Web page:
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About Dental Crowns and Bridges

  • August 9, 2016

If you think about it, your teeth are marvels of engineering.

Once your permanent, adult teeth are in place, they’re designed to work flawlessly for six, seven, or even eight decades or longer. What gets in the way of that lifetime of service are accidents, decay, and plain old wear and tear.

Teeth can wear out, they can break, and decay can and does happen in spite of people’s best efforts to maintain their teeth. Teeth can also become deeply discolored, leading to social embarrassment when smiling.

Fortunately, dentistry has solutions to those problems.

Worn or Decayed Teeth

If a tooth is worn or decayed to the point where restoring it with one or more fillings isn’t an option, a dental crown is the solution. Crowns are also used after a root canal procedure.

A dental crown is a cap, usually made of porcelain fused to metal, that fits over the damaged tooth. The combination of porcelain and metal is very strong and has a very natural appearance. Once they’re in place, crowns are identical, or very nearly so, to your existing teeth.

Dental crowns restore your tooth’s functionality so that you can chew on it without any discomfort. Crowns also restore the natural appearance of the tooth and help protect it against infection.

When you need a crown, Dr. Duffield will take a mold of your existing tooth so that a dental laboratory can create a permanent crown. While your crown is being fabricated, you may receive a temporary crown that will still allow you to eat. However, temporary crowns aren’t as strong as one custom-made just for you.

Once your custom crown is in, it’ll be cemented to your tooth.

Your crown should function for about 10 years or more, depending on the amount of wear and other factors. After that, it’ll need to be replaced.

Missing Teeth

When a tooth is lost, the gap that’s left poses a number of challenges. The absence of a tooth makes it more difficult to chew on that side. The neighboring teeth, no longer held in place by the now-missing tooth, may begin to drift. And the gap between teeth can cause you to hesitate to smile.

A dental bridge is the traditional solution for one or more missing teeth.

A bridge consists of two parts: one or more abutments that anchor the bridge, and the “false” tooth that fills the gap, known as the pontic.

The abutments are actually crowns that fit over the teeth (abutment teeth) on either side of the gap. To allow the crowns to fit, the enamel on the teeth is reduced. The crowns on the abutment teeth are part of the bridge and hold the replacement tooth firmly in place.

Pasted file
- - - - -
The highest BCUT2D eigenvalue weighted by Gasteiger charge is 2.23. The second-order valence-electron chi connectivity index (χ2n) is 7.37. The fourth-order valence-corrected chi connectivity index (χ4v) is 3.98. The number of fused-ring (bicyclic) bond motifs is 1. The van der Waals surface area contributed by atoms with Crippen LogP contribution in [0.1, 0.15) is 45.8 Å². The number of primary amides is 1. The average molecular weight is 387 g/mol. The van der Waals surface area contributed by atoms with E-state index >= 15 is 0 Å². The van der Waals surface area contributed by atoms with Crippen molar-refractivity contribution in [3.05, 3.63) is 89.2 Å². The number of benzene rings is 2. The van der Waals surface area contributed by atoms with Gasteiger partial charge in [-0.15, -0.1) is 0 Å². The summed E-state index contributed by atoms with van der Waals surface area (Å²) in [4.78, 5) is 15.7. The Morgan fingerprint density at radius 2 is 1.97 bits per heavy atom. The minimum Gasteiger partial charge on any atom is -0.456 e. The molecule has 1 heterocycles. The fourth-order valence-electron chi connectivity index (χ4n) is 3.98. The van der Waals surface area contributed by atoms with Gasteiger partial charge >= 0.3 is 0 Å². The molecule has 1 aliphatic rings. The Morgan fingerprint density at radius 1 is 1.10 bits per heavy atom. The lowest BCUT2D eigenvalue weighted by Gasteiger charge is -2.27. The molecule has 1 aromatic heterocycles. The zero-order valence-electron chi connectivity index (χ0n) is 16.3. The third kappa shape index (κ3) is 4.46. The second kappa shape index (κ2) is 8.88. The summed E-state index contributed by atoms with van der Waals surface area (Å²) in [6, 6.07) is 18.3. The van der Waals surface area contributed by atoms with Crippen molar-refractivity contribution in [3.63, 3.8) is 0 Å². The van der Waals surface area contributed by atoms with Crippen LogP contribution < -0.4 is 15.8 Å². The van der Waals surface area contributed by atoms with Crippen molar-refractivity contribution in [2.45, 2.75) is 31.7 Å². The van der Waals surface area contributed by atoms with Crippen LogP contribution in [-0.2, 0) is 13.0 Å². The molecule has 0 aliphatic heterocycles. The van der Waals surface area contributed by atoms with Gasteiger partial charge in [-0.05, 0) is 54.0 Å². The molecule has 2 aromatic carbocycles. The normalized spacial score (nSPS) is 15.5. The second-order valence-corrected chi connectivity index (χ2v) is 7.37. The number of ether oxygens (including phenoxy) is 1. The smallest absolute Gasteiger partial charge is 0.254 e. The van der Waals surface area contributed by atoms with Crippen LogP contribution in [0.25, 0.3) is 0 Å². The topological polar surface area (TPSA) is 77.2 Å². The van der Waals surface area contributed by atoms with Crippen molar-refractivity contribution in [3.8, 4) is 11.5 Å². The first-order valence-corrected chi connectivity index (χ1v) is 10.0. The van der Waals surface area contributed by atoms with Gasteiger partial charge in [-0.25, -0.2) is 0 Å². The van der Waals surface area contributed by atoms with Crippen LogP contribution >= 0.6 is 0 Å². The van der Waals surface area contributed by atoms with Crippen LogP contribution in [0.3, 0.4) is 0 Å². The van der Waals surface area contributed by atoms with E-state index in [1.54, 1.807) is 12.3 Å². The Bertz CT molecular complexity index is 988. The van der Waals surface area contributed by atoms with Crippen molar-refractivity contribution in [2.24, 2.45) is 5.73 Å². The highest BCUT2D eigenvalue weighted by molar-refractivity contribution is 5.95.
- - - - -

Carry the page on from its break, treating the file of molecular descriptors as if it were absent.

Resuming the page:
The traditional bridge is still the most common by far, but there are other types of dental bridges. In some cases,, it’s possible to use what’s known as a cantilever bridge where there’s only one neighboring tooth. However, this type of bridge is seldom used these days. And the wings of a Maryland bridge are bonded to the backs of the neighboring teeth.

Once a permanent bridge is installed, you brush it just like the rest of your teeth. You’ll need to take particular care to keep the bridge itself clean and to keep the neighboring teeth in top shape. Decay in those teeth can cause one or both crowns to fail, which will cause the bridge to fail.

Flossing around the bridge requires a different technique than for the rest of your teeth, and the staff will show you how to do that.

Dental bridgework is very durable. It should provide many years of comfortable chewing and confident smiles.

Options

Abutments on neighboring teeth aren’t the only way to anchor dental bridgework. For some people, dental implants are a very desirable option.

Rather than grinding down healthy neighboring teeth to accept crowns, a small metal screw (the implant) is inserted into the bone where the tooth used to be. After a period of time, up to six months, the bone fuses to the screw and firmly anchors it. Then, a dental crown (the “false” tooth) is firmly attached to the portion of the implant about the gumline.

Two dental implants can permanently anchor a dental bridge, and a series of implants can anchor an entire arch of missing teeth.

There are a number of factors that determine whether a person is a candidate for a dental implant. Dr. Duffield will be happy to consult with you to determine your best option for comfortable eating and a beautiful smile.

Call us at our Royal Oak, MI office at 248-721-4502 for an appointment. We’ll be happy to schedule a day and time that works best for you.

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